Wednesday, November 27, 2013

Manmade: The Human World by Jon Richards

Lots of books teach kids about the natural world, the land, the oceans and rivers, the air, and living creatures who make it their home.

But what about the human world, what humans have built and what they do on the surface of the earth, below the surface, and even in the space above the earth? That overlay (and underlay) is the subject of Jon Richards' just-published The Human World (The World in Infographics) (OwlKids Books, 2013), a book in the publishers Infographics series which seeks to portray the facts and figures of human activity in a variety of icons, pictograms. and colorful graphics.

Using bright backgrounds and a rainbow of colorful symbols, author Richards and artist/designer Ed Simkins set out to show middle readers some of the fascinating facts about human makers and shakers on the earth.

For example, a pictogram shows the silhouette of one car with the icons of eleven humans to show how many cars there are in relation to people on the earth. On another page a line graph shows earth's population at 791 million in 1750, rising slowly until 1900, to 1.6 billion, and then rising like a rocket to a predicted 9 billion by 2050. A companion infographic shows a human icon standing on his share of earth's surface, 0.03 square mile, in 1900, and the human individual standing on his 2050 share of land, 0.006 square mile.  A color co-ordinated world map shows where those people live--5.09% in North America, 10.61% in Europe, and 60.31% in Asia, with the populations shown by colored circles of related size.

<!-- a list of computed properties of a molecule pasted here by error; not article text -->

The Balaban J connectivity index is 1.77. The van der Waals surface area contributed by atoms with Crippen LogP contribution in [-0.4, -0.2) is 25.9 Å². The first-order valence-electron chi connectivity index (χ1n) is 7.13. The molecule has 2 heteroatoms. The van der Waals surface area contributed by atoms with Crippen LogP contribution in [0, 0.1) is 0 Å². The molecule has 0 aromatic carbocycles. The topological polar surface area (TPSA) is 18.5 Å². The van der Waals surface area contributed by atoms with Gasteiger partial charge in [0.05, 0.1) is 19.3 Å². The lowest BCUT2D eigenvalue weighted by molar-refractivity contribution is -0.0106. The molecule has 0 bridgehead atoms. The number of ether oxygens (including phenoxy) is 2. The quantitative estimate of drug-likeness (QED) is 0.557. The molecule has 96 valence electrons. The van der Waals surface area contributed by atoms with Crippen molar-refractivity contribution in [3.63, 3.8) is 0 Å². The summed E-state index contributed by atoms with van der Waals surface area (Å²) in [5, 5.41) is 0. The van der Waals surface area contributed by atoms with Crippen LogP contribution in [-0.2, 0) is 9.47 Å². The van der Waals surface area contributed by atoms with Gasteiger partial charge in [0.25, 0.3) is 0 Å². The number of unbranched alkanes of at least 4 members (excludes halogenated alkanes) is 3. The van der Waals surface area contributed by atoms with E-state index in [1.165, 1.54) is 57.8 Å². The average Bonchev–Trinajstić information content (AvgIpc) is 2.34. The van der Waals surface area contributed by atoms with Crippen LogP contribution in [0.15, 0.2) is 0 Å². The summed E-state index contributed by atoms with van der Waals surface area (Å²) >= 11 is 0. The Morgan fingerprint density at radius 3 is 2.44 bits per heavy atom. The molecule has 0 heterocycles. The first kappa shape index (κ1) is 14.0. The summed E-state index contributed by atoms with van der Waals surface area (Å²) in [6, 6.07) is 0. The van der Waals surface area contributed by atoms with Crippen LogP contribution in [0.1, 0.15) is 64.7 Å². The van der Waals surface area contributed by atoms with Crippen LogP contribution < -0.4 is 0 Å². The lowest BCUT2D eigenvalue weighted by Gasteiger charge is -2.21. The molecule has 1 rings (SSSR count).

And a lot of these people get around in cars. An array of car icons show the relative size of car production, with China, at the top with 13,897,083 cars produced in 2010, and the U.S. at the bottom of major producers with 2,731,105. A similar graphic shows that all of these automobiles produce 15.9% of earth's carbon dioxide emissions, while electricity generation produces 43.9%. A series of different-sized air control towers shows that Atlanta in the U.S. has the heaviest annual air passenger count, followed by Heathrow, U.K., Beijing, China, Chicago, U.S., and Tokyo, Japan.

Richards provides many more facts in show-not-tell infographics format--annual vacation lengths represented by different-sized beach chairs, relative work weeks shown by decreasing-sized workers at their laptops, and even the six most-popular tourist destinations, led, surprisingly, by France. Final sections deal with communications and the digital world, including the amazing fact that there were 5.3 billion cell phones (in 2010), with one and a half billion  of those in China and India.

Richards and Simkins provide an eye-catching glossary, with white text and bright icons set off against a black background, and an brief but useful index.  There's a (human) world of information to tempt students to find further facts in other sources. Other books in The World in Infographics series include The Human Body (The World in Infographics), The Natural World (The World in Infographics), and Planet Earth (The World in Infographics) (see reviews here).

Labels: , ,


Post a Comment

<< Home